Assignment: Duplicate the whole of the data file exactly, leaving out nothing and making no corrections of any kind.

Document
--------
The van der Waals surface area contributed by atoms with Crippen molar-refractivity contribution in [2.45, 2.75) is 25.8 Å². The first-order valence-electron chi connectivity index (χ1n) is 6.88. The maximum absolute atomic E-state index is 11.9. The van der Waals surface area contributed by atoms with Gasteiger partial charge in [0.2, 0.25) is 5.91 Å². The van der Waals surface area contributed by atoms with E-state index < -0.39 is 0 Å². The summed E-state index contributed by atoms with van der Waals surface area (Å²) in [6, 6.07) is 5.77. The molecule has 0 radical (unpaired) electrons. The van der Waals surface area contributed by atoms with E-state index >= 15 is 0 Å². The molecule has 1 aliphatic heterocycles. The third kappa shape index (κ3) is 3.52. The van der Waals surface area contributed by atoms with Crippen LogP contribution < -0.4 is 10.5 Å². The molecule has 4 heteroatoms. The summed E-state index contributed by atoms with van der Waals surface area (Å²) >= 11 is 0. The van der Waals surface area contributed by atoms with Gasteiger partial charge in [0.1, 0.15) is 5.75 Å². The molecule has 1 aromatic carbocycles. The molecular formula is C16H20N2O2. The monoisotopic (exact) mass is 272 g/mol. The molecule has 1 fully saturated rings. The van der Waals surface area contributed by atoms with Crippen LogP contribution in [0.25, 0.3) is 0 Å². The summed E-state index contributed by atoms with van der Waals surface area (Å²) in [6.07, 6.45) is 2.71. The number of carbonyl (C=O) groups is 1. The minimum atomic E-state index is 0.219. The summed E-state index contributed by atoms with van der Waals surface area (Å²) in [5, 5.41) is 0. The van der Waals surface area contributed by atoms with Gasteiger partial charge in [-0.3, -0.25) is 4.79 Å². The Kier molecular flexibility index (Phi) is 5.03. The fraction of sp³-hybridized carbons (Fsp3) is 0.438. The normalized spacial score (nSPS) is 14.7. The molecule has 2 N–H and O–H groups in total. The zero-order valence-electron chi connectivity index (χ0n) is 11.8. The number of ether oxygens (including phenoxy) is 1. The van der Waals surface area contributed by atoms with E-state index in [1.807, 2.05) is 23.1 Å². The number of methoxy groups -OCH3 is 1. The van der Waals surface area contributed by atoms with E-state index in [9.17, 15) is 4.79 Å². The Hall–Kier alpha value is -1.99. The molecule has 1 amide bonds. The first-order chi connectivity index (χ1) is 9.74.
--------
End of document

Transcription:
The van der Waals surface area contributed by atoms with Crippen molar-refractivity contribution in [2.45, 2.75) is 25.8 Å². The first-order valence-electron chi connectivity index (χ1n) is 6.88. The maximum absolute atomic E-state index is 11.9. The van der Waals surface area contributed by atoms with Gasteiger partial charge in [0.2, 0.25) is 5.91 Å². The van der Waals surface area contributed by atoms with E-state index < -0.39 is 0 Å². The summed E-state index contributed by atoms with van der Waals surface area (Å²) in [6, 6.07) is 5.77. The molecule has 0 radical (unpaired) electrons. The van der Waals surface area contributed by atoms with E-state index >= 15 is 0 Å². The molecule has 1 aliphatic heterocycles. The third kappa shape index (κ3) is 3.52. The van der Waals surface area contributed by atoms with Crippen LogP contribution < -0.4 is 10.5 Å². The molecule has 4 heteroatoms. The summed E-state index contributed by atoms with van der Waals surface area (Å²) >= 11 is 0. The van der Waals surface area contributed by atoms with Gasteiger partial charge in [0.1, 0.15) is 5.75 Å². The molecule has 1 aromatic carbocycles. The molecular formula is C16H20N2O2. The monoisotopic (exact) mass is 272 g/mol. The molecule has 1 fully saturated rings. The van der Waals surface area contributed by atoms with Crippen LogP contribution in [0.25, 0.3) is 0 Å². The summed E-state index contributed by atoms with van der Waals surface area (Å²) in [6.07, 6.45) is 2.71. The number of carbonyl (C=O) groups is 1. The minimum atomic E-state index is 0.219. The summed E-state index contributed by atoms with van der Waals surface area (Å²) in [5, 5.41) is 0. The van der Waals surface area contributed by atoms with Gasteiger partial charge in [-0.3, -0.25) is 4.79 Å². The Kier molecular flexibility index (Phi) is 5.03. The fraction of sp³-hybridized carbons (Fsp3) is 0.438. The normalized spacial score (nSPS) is 14.7. The molecule has 2 N–H and O–H groups in total. The zero-order valence-electron chi connectivity index (χ0n) is 11.8. The number of ether oxygens (including phenoxy) is 1. The van der Waals surface area contributed by atoms with E-state index in [1.807, 2.05) is 23.1 Å². The number of methoxy groups -OCH3 is 1. The van der Waals surface area contributed by atoms with E-state index in [9.17, 15) is 4.79 Å². The Hall–Kier alpha value is -1.99. The molecule has 1 amide bonds. The first-order chi connectivity index (χ1) is 9.74.